Tao Te Ching
This uncharacteristically long chapter comprises several parts that may at one time have been separate. It reminds me of the book of Proverbs in the Bible, which contains many pearls of wisdom that can be considered as stand alone verses. Because of its length, I’m going to break discussion of this chapter into two posts.
Some key lines from the first part:
Peace is easily sustained
This is an interesting pronouncement in a world where peace has been elusive, from families to nations, across millennia. To me, this speaks to our natural state of alignment and harmony, easy to maintain if we refrain from interfering. The history of conflict at all levels and at all times in this world, has almost always been caused when we have shifted out of alignment because of fear. A Course in Miracles teaches that this fear results from our mistaken belief in separation, from each other and from God. Fear makes us want to control outside circumstances that are beyond our control. Inner conflict is then manifested externally.
What has not yet happened is easy to prepare for
Manage things before trouble arises
These lines remind me of the old adage “A stitch in time saves nine.” It also reminds me of how our practice prepares us for the unexpected. If my balance is improved by practicing tai chi, for example, I am less likely to fall if I miss a step or trip over something. If my inner alignment is rooted through practicing meditation, I’m less likely to be buffeted by an unanticipated challenge.
A long journey begins under the foot
This wisdom is often phrased as “A journey of a thousand miles begins with a single step.” The character in this line, however, is actually the character for “foot” and the following character means “under.” This gives me a slightly different sense of this proverb. No matter where I’m headed, my present location is always exactly under my feet. No matter how many steps I take, I am always in the same “place,” that is, over my feet.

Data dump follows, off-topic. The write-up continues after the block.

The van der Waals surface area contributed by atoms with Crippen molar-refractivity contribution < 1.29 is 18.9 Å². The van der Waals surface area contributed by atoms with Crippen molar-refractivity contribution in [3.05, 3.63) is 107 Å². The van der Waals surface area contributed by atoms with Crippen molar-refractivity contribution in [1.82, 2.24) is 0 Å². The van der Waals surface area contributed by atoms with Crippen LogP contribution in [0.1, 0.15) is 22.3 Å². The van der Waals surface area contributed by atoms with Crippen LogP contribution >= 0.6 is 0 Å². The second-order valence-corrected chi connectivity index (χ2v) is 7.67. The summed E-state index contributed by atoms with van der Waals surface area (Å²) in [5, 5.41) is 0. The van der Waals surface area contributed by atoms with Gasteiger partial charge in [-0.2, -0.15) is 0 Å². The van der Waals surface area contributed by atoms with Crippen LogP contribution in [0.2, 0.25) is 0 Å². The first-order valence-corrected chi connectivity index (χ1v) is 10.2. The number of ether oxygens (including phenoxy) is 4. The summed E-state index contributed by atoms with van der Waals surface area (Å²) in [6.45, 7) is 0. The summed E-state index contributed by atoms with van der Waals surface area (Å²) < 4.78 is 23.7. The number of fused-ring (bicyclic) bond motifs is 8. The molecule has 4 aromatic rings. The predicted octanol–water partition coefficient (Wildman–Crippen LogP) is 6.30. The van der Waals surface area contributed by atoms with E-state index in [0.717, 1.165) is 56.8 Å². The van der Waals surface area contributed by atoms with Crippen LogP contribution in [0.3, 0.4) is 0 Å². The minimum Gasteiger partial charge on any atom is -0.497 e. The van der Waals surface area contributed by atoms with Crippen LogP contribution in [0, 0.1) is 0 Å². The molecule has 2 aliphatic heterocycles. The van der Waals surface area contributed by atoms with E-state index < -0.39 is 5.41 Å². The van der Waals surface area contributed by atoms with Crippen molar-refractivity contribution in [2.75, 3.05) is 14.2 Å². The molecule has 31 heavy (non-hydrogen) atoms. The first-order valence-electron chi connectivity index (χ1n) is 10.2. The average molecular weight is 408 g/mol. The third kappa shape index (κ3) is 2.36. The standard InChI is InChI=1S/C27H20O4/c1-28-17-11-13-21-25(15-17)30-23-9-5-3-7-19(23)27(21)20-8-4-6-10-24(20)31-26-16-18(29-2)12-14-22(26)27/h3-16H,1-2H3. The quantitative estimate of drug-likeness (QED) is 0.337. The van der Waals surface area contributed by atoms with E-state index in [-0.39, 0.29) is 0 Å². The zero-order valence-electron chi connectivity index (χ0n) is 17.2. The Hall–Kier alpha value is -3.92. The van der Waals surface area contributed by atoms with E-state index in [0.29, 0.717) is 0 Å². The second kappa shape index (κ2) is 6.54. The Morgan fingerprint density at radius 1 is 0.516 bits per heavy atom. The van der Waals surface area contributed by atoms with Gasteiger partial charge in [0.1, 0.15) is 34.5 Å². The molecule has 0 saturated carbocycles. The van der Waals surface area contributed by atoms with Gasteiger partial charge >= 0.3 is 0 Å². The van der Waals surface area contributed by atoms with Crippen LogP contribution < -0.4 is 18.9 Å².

It’s like breathing. I will breathe my way all through my life’s journey, but the breath that matters is the one I’m taking right now.
No matter how you interpret this line, I think the point is that, to use another saying, “no matter where you go, there you are.” The present moment, standing on this ground, breathing this breath, is where I exist.
As I said, this chapter is more like pearls on a string rather than one big pearl. I hope these lines offer something helpful for your contemplation. I will continue the chapter in the next post.
As I explained in Part 1, this unusually long chapter resembles a string of proverbs. Picking up from the earlier post, here are some key passages from the rest of the chapter.
Action leads to failure
Grasping leads to loss
Thus the sage refrains from action and does not fail
Refrains from grasping and does not lose
Once again we encounter this perplexing concept of non-action. Refraining from action to avoid failure reminds me of the athlete who said that you miss 100% of the shots you don’t take. We are encouraged to try and try again, to learn from our failures.
But remember that non-action in this context does not mean sitting around doing nothing in resignation or fear. It means not engaging in ego-driven action. It means allowing one’s actions to be guided by inner wisdom and alignment such that action is effortless and unforced.
And as we know from the Buddha’s teaching, grasping is at the root of suffering. Impermanence is the nature of the manifested universe. Our attempts to hold onto something that is changing create a struggle that we will inevitably lose.
Thus the sage desires no desire
Does not value material treasure
Allowing all things to return to their true nature
By not presuming to act
The Chinese characters for true nature are hard to translate. Literally, they mean “self so.” They sort of mean “what is so of itself” or “what is, as it is.” This pair of characters appear throughout the Tao Te Ching and, like non-action, represent a foundational concept in this ancient wisdom teaching.
When we refrain from ego-driven action or interference, and follow our inner guidance, then what is, as it is, naturally unfolds. We no longer create suffering with futile struggles with reality. We are aligned with the universal energy that manifests through us with effortless harmony.
Sounds too good to be true? It isn’t. It is who we are. It isn’t a matter of becoming. It’s a matter of remembering.
The Tao is not about grasping, but allowing, like water. ~Wayne Dyer
SOURCE: No Way Cafe